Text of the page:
Volcanic ash from the recently erupted Sangeang Api volcano off the north-east coast of Sumbawa in Indonesia caused a major problem for flights in and out of Darwin over the weekend, and finally those flights have resumed. Unfortunately, flights in and out of Bali are now being kept on the ground because of the volcanic ash, according to ABC News.
The huge ash cloud is now drifting toward Denpasar in the west, but the volcanic ash is still causing issues. Jetstar made the decision to cancel its flights in and out of Bali, and Federal Infrastructure Minister Warren Truss said that the ash could cause problems for flights as far away as Brisbane.
Truss also said that Airservices Australia’s National Operations Centre is communicating with airlines in order to keep disruption at a minimum and to keep travelers updated about the situation. He also said that any decisions about grounded flights due to the volcanic ash are made by each airline.
While many of the 31 flights that had been grounded due to the volcanic ash had resumed operations, travelers were still urged to check with their airlines in case of any changes, according to The Austrailian.
Bri MacPherson from the Darwin Volcanic Ash Advisory Centre said, “At this stage the volcano has been erupting to low levels – to about four kilometres [approximately two and a half miles] above the surface – and that ash has been moving to the west and to the south west.”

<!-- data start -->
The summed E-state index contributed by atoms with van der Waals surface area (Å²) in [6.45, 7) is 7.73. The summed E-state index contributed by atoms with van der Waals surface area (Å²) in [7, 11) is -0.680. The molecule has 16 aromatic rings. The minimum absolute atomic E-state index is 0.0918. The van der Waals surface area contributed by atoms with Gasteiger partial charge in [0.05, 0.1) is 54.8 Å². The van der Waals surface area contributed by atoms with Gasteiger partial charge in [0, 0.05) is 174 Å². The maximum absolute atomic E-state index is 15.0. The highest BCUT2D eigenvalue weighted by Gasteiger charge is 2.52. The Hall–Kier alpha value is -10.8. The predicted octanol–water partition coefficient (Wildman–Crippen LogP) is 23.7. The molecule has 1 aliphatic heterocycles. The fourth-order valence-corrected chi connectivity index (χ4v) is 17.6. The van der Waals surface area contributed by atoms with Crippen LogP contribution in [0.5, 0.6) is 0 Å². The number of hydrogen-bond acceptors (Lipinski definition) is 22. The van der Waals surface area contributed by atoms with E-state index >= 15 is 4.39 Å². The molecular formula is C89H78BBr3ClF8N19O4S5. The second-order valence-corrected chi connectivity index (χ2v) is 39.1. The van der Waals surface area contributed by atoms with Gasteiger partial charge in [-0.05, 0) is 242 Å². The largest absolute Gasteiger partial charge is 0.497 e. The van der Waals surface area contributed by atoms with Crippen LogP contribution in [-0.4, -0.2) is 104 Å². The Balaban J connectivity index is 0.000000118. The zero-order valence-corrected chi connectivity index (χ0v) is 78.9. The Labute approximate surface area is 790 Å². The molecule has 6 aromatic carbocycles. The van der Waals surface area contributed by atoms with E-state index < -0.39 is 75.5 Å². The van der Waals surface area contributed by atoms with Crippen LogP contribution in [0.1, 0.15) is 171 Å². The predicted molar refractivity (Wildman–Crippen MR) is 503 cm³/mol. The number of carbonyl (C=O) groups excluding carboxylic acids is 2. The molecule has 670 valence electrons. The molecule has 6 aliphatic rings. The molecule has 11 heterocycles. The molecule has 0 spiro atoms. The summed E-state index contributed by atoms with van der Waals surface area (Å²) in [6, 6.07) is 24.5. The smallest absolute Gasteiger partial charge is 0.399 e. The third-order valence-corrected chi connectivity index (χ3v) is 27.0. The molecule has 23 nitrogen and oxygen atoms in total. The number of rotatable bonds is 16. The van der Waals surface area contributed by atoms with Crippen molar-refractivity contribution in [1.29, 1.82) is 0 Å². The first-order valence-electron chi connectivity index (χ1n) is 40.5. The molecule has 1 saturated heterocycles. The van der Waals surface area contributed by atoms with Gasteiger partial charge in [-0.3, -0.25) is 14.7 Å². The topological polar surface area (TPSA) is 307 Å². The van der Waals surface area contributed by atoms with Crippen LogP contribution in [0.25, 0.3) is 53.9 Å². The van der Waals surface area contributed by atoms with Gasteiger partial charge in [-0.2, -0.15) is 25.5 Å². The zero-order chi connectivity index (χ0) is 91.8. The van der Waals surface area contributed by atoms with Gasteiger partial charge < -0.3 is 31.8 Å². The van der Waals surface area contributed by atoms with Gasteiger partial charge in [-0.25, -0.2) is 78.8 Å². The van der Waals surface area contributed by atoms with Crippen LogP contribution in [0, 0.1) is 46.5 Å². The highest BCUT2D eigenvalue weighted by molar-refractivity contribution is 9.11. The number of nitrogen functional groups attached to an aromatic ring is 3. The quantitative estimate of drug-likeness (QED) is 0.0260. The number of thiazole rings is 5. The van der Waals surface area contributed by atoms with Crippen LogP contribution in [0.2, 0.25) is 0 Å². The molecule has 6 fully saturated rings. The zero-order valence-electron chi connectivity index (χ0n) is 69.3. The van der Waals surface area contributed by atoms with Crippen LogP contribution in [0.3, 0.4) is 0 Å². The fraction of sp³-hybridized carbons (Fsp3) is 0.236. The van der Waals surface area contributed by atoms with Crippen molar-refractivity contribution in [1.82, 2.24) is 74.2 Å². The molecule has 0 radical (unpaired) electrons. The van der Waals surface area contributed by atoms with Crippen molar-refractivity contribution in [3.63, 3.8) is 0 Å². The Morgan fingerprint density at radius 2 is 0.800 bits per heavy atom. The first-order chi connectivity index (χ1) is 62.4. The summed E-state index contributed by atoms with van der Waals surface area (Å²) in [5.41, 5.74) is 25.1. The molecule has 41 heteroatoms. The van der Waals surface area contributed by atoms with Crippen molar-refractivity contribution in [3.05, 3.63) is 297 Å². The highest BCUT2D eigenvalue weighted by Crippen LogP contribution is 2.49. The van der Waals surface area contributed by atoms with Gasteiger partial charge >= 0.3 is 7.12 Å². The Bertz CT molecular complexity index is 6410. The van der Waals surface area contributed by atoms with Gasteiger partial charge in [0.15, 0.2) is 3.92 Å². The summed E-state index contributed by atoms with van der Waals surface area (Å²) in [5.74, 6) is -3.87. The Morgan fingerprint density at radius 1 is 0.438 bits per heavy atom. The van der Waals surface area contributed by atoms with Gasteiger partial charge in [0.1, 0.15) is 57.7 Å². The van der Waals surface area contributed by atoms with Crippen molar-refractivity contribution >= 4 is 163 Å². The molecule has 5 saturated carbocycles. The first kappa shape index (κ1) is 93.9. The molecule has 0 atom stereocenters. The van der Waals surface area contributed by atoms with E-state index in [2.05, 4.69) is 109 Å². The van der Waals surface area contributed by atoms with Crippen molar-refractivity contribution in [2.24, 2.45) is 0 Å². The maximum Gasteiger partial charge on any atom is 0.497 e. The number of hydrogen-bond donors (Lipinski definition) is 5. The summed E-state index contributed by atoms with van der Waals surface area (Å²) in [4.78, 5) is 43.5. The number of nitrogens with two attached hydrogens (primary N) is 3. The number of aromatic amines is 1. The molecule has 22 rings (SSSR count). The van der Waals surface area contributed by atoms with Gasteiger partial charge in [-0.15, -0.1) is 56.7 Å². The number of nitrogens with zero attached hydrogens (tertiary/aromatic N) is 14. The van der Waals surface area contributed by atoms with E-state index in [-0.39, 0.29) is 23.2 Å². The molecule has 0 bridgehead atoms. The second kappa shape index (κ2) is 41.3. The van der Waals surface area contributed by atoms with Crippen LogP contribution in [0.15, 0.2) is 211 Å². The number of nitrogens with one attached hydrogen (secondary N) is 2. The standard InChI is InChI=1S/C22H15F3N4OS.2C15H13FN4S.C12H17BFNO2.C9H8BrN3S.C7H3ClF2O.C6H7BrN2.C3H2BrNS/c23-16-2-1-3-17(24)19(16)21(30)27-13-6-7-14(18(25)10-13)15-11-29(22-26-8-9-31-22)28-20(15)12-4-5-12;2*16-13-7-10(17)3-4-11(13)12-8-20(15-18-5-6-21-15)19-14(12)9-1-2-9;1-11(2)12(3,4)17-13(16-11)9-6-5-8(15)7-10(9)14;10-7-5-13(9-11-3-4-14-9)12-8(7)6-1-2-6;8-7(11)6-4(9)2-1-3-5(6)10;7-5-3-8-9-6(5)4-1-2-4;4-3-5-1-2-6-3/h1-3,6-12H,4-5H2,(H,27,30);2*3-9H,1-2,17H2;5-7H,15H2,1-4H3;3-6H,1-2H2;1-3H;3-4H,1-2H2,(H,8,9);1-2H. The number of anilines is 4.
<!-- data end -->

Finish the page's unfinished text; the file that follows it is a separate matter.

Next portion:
The Sangeang Api volcano has been erupting since Friday. The volcano last erupted 15 years ago. This time it sent a huge plume of ash over 6 miles high into the sky. Slow moving winds means the ash cloud is moving slowly through airspace.
The manager of the Darwin Volcanic Ash Advisory Centre, Emile Jansons, said that the volcanic ash poses no threat to humans on the ground and would not likely be seen with the naked eye.
Volcanic ash affects aircraft adversely because the ash could potentially melt in the hot section of an airplane’s engine. This could cause the engine to fail when it becomes encased in a glass-like coating from the melted ash. It can also clog the cooling and fuel systems, and the volcanic ash is very abrasive to engine parts and the body of the aircraft.
Volcanic ash has long been a nuisance to the aviation industry. According to the Darwin Volcanic Ash Advisory Centre, volcanic ash has cost the aviation industry over $250 million dollars since 1982.